Features of Nokia's Cancelled Moonraker Smartwatch Surface


When it comes to companies that have fallen from their top spots, Nokia is one of the ones that people often think of most, at least in the world of mobile technology, that is. Nokia was once the only brand of cell phone that people would purchase, but with the launch of the iPhone and Android's dominance, Nokia found it hard to keep up with their ageing Symbian platform. Signing a deal with Microsoft to run Windows Phone exclusively, a deal that some would argue was the end of Nokia as we knew them, ultimately led to their fading away from the smartphone game altogether. While devices that Microsoft launch themselves running Windows Phone are arguably what's left of Nokia, it's not the same. One product that Nokia was apparently working on before their smartphone division was sold to Microsoft entirely, was a smartwatch dubbed Moonraker.

We had heard of, and seen pictures of what Moonraker could have been last year, but now an enterprising Twitter user has found more evidence of what Moonraker the watch could have been. An animated GIF that seems to be from a test app pulled from an early Moonraker SDK shows what could have become part of the app that helps users get their smartwatch all set up and configured. It included tips on how to dismiss notifications with a drag to the right, not unlike how they work now in Android Wear, as well as a demonstration of a home button to switch between views. Finally, a gesture of a long press on the home screen would give users the opportunity to see their latest missed notifications on their wrists.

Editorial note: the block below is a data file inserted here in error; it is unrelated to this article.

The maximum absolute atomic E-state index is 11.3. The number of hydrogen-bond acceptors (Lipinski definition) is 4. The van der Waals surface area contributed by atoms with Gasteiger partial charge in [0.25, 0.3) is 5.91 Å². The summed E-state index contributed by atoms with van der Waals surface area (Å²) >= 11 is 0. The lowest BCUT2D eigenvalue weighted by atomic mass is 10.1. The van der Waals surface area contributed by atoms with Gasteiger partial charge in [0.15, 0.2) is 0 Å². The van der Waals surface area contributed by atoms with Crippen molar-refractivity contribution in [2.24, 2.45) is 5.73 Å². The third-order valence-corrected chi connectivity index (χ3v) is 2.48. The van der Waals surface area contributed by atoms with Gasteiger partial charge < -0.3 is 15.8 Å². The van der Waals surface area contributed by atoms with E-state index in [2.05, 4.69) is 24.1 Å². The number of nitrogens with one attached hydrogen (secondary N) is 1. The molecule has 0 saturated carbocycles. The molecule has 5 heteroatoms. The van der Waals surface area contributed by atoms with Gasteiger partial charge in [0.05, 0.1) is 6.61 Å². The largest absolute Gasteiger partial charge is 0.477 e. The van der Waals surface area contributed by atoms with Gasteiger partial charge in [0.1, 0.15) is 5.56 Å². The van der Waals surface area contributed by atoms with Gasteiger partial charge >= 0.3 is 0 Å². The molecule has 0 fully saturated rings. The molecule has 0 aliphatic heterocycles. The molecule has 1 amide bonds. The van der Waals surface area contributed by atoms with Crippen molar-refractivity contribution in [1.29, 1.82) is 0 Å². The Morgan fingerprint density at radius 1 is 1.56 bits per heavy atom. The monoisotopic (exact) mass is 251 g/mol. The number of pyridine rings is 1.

Watch faces that could be created by the user themselves could be created with images on the background and some more customizations applied to them. One of the below wallpapers in the image shared by Twitter users @tfwboredom, lines up with previous images of the Moonraker that had been leaked before, so all of this looks pretty legitimate. While it's not exactly inspiring to take a look back at what could have been, there's a certain attraction in doing so, especially for those interested in all aspects of technology.

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Former Editor-in-Chief

For years now I've had a heavy interest in technology, growing up with 8-bit computers and gaming consoles has fed into an addiction to everything that beeps. Android saved me from the boredom of iOS years ago and I love watching the platform grow. As an avid reader and writer nothing pleases me more than to write about the exciting world of Android, Google and mobile technology as a whole.

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